Culture - Who we are
The expression of Seminole culture has also been manifested on the artist's canvas. Noah Billie, perhaps the most acclaimed of Seminole painters, had a distinctive style and a love of culture which is very evident to anyone who views his works.
"Sweetgrass" baskets have been made by Seminole Indians for more than 60 years.
The amount of beads worn by Seminole women was a phenomenon to all who saw them. Imagine the amount of stamina it took to conduct daily tasks, which were a lot more vigorous than sitting in front of a TV, while wearing 12 pounds or so of beads!
The chickee style of architecture - palmetto thatch over a cypress log frame - was born during the early 1800s when Seminole Indians, pursued by U.S. troops, needed fast, disposable shelter while on the run.
There are eight Seminole clans - Panther, Bear, Deer, Wind, Bigtown, Bird, Snake, and Otter.
A look at 18th century hairstyles of the Lower Creek Indians, many of whom would in time become known as Seminoles, shows little conclusive information about a uniform look.
Tribes of Indians in Oklahoma began to be Christianized mainly through the efforts of the Southern Baptist Convention, Home Mission Board as early as 1846. Baptist missionaries came to the Oklahoma Creek and Oklahoma Seminole tribes in the 1870's.
More than just cloth-wrapped palmetto fiber husk stuffed with cotton, the Seminole Doll accurately portrays the clothing and hairstyle worn by traditional Seminole men and women.
At the Green Corn Dance, Seminoles participate in purification and manhood ceremonies. Tribal disputes are also settled during this time.
Today's Seminole Indian enjoys the same foods, shops at the same grocery stores and calls out for pizza delivery as much as anyone living outside Seminole Country.
The Seminole Indians have two languages still in use today, neither of which is traditionally written.
Late at night around the campfires, Seminole children safely tucked into mosquito nets used to listen to the elders retelling the old stories.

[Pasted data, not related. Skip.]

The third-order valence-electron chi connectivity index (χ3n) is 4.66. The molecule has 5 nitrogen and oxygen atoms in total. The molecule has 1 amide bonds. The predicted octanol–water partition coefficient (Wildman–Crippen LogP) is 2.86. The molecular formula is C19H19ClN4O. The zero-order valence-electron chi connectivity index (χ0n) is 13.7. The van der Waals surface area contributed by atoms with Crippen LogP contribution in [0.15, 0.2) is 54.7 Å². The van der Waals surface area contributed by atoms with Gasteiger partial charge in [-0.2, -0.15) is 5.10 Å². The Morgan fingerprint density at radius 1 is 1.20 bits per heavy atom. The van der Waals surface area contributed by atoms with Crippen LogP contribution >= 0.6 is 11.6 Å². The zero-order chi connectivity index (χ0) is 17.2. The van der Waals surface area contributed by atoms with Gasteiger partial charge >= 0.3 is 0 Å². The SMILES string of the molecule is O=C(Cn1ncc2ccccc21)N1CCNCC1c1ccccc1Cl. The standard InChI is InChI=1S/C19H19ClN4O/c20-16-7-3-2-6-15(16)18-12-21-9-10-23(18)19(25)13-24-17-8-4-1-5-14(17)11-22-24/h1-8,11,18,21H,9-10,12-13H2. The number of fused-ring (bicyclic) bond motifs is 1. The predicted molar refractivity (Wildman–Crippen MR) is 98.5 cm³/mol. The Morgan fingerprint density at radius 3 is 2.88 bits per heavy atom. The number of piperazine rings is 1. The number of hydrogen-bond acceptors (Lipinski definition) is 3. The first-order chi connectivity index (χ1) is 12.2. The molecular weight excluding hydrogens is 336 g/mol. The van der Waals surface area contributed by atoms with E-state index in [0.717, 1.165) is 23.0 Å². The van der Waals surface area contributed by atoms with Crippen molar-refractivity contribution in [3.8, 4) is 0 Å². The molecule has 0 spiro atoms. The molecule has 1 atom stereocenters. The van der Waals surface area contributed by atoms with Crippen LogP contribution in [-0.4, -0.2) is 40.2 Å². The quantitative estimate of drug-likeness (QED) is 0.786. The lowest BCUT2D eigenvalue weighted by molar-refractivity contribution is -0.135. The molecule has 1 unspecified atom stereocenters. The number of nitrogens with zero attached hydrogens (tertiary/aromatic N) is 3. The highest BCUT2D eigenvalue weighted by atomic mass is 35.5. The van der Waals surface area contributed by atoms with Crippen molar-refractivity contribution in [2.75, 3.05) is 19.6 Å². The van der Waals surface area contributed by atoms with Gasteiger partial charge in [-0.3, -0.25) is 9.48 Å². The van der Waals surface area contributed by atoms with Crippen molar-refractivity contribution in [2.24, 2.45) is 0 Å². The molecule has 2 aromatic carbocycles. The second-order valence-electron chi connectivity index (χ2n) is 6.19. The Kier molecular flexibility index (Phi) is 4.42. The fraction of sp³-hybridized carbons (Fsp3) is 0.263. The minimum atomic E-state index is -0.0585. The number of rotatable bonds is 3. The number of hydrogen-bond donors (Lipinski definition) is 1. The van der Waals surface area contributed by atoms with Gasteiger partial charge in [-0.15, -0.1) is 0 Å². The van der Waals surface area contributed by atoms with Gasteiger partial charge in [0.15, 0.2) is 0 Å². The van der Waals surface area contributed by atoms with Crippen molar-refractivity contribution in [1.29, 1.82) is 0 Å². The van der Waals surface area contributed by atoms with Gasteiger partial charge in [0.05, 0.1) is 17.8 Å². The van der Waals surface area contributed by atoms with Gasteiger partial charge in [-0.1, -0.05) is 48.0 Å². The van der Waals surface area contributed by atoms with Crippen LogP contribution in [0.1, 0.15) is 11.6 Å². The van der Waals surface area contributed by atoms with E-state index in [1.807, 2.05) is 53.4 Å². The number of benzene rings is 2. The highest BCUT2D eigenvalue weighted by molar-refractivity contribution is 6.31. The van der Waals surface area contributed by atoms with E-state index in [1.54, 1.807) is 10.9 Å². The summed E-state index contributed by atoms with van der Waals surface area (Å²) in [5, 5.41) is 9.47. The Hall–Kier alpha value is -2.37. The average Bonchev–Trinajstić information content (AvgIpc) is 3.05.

The recipient of a legend must do his or her best to retell the story as close to the original version as possible. It is a great responsibility and for this reason, the best storytellers are greatly respected among those in the tribe.
One of the Seminole Tribe's noted story tellers is Betty Mae Jumper. She has written two books, ... and With the Wagons came God's Word, and Legends of the Seminoles. Both Legends Of the Seminoles and a video featuring Betty Mae Jumper called The Corn Lady are available at the Marketplace, then click on books.
Medicine men and women still play a vital role in the lives of Seminole Indians. These special individuals do not replace medical doctors, nor are their "treatments" designed to take the place of organized medicine.
Traditional Seminole cultural, religious, and recreational activities, as well as commercial endeavors, are dependent on a healthy Everglades ecosystem.
For many decades, visitors to South Florida have been struck by the novel and colorful dress of the Seminole Indians. Bands of intricate designs adorn most garments.
For more on Seminole Culture visit the Ah-Tah-Thi-Ki Museum under Tribal Enterprises.